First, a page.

Nvidia’s largest deal to acquire British tech company Arm for $ 40 billion could be blocked by UK authorities. An investigation into the potential consequences of the deal has begun, and the issue of national security has also been raised.
Shares of Nvidia (NVDA), which are up more than 110% in the past 12 months and 17.7% since the beginning of the year, fell 3.46% on Monday as the UK Department began investigating the consequences of its deal with the UK’s largest technology company Arm Holdings. …
What is Nvidia’s Arm Deal
Nvidia struck a deal with Arm last September through Japanese investment bank SoftBank, which currently owns Arm. Nvidia expected to close the deal in 18 months after receiving all the necessary permits.
Nvidia’s deal with Arm has raised high concerns from the tech industry and regulators, as if merged, Nvidia gains tremendous weight and influence in the industry.
The American company Nvidia is engaged in the production of software and a number of processors: both graphics and central ones, for mobile and other devices, as well as for cars, data centers, and even specialized for use by cryptocurrency miners.
Arm technologies are used in more than 95% of smartphones in the world and a variety of other technologies. Arm licenses these technologies, while the company does not manufacture the chips themselves.
Concerned about potential monopoly threats and “conflicts of interest” as a result of this deal, executives from Google (GOOGL), Qualcomm (QCOM), Microsoft (MSFT) have filed applications with US regulators to ban it.
Nvidia’s management, which has high expectations for the future prospects of the deal, said the terms of the deal assume Arm will continue to use its open licensing model, “while maintaining global customer neutrality that has been the foundation of its success.”
Nvidia also indicated that Arm’s headquarters will remain in Cambridge, where Nvidia will build a world-class artificial intelligence (AI) research center, as well as a state-of-the-art AI supercomputer powered by Arm processors.
Oliver Dowden, UK digital secretary for the Department of Digital Culture, Media and Sports, said Monday that the Nvidia-Arm deal raises concerns about UK national security and authorities will begin investigating the potential consequences.
An Nvidia spokesman said: “We do not believe this deal poses any significant national security concerns. We will continue to work closely with the British authorities, as we have done since the announcement of this deal. ”
Market experts point out that the world’s largest countries are seeking to tighten their control over the technology industry in general and the semiconductor industry in particular, as they become more important to economies.
Most of the world’s semiconductor production comes from Asia, South Korea, Taiwan, Japan and China, and the United States has lost a significant share of the manufacturing market as American tech companies outsourced and used cheaper manufacturing services in Asia.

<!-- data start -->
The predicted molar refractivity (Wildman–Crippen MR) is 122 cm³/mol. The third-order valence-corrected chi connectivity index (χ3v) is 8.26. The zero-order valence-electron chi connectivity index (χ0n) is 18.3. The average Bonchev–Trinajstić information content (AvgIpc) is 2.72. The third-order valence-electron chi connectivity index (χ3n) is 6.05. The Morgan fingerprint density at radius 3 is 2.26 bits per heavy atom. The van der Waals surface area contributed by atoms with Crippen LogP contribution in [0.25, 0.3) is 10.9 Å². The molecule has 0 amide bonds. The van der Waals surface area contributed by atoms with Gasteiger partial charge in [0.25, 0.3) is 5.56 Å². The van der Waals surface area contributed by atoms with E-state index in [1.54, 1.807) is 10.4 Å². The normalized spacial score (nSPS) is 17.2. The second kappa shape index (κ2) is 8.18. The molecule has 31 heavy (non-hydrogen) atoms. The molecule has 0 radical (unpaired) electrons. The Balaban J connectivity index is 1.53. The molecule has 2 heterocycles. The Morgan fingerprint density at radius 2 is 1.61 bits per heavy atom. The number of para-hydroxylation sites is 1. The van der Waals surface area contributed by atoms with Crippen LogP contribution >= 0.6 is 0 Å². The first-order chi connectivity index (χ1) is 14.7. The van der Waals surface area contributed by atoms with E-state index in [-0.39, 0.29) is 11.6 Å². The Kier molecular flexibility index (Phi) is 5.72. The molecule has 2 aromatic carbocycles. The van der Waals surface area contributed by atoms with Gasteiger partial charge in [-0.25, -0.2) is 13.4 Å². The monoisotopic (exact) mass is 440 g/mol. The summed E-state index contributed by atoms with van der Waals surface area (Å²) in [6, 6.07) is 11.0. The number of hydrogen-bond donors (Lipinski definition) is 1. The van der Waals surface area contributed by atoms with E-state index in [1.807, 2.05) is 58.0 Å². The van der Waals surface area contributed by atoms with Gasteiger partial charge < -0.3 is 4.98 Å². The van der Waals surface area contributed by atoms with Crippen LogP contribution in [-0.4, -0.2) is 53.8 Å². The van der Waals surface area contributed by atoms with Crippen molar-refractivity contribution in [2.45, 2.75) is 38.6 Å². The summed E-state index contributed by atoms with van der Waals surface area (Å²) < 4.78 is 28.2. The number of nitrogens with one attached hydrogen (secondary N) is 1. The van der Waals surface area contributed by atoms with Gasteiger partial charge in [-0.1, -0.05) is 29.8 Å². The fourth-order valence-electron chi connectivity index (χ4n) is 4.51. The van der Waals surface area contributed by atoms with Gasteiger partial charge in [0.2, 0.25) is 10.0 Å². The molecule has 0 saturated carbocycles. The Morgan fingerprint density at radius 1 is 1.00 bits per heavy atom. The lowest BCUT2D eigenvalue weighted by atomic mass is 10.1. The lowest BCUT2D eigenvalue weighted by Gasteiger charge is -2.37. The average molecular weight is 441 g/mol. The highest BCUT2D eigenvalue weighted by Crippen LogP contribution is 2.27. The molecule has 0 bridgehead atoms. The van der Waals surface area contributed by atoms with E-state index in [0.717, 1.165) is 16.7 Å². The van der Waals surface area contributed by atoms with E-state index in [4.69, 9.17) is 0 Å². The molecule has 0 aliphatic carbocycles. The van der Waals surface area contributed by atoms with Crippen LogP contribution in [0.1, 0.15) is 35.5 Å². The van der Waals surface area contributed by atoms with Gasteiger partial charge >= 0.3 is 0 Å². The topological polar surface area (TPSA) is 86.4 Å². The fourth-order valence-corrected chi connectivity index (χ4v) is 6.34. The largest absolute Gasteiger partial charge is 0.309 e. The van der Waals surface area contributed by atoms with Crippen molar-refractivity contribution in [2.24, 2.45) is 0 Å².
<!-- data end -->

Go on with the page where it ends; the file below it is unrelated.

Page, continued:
However, the pandemics and global semiconductor shortages have created a problem of chip shortages for technology companies around the world, including Europe, and brought to the surface the problems of dependence on monopolies and supplies from other countries.
In the US, Joe Biden plans to commit $ 50 billion to the semiconductor industry in the coming years. China is stepping up efforts to develop its semiconductor sector, and the EU is spending part of the $ 150 billion package to double its share of the global chip market by 2030.
A shortage of microcircuits has forced automakers around the world to temporarily close factories and cut production. In addition, chips are needed for the entire technology sector, the creation of 5G mobile networks, as well as the government and military sectors.
By opening an investigation into the implications of the Nvidia-Arm deal, the UK will determine whether it is in the country’s “public interest” based on national interests and national security fundamentals.
According to the statements of the British authorities, the results of the investigation should be presented by July 30.
Christine Phillips, a lawyer at London-based Fieldfisher, noted that the UK authorities are inconsistent and that they may need to pass new legislation and create their own version of the Washington Committee on Foreign Investment in the United States (CFIUS).
The lawyer pointed out that the UK government did not conduct a national security investigation when Japanese SoftBank bought Arm for $ 32 billion in 2016. What has changed in the five years since then is concerns about geopolitical risks.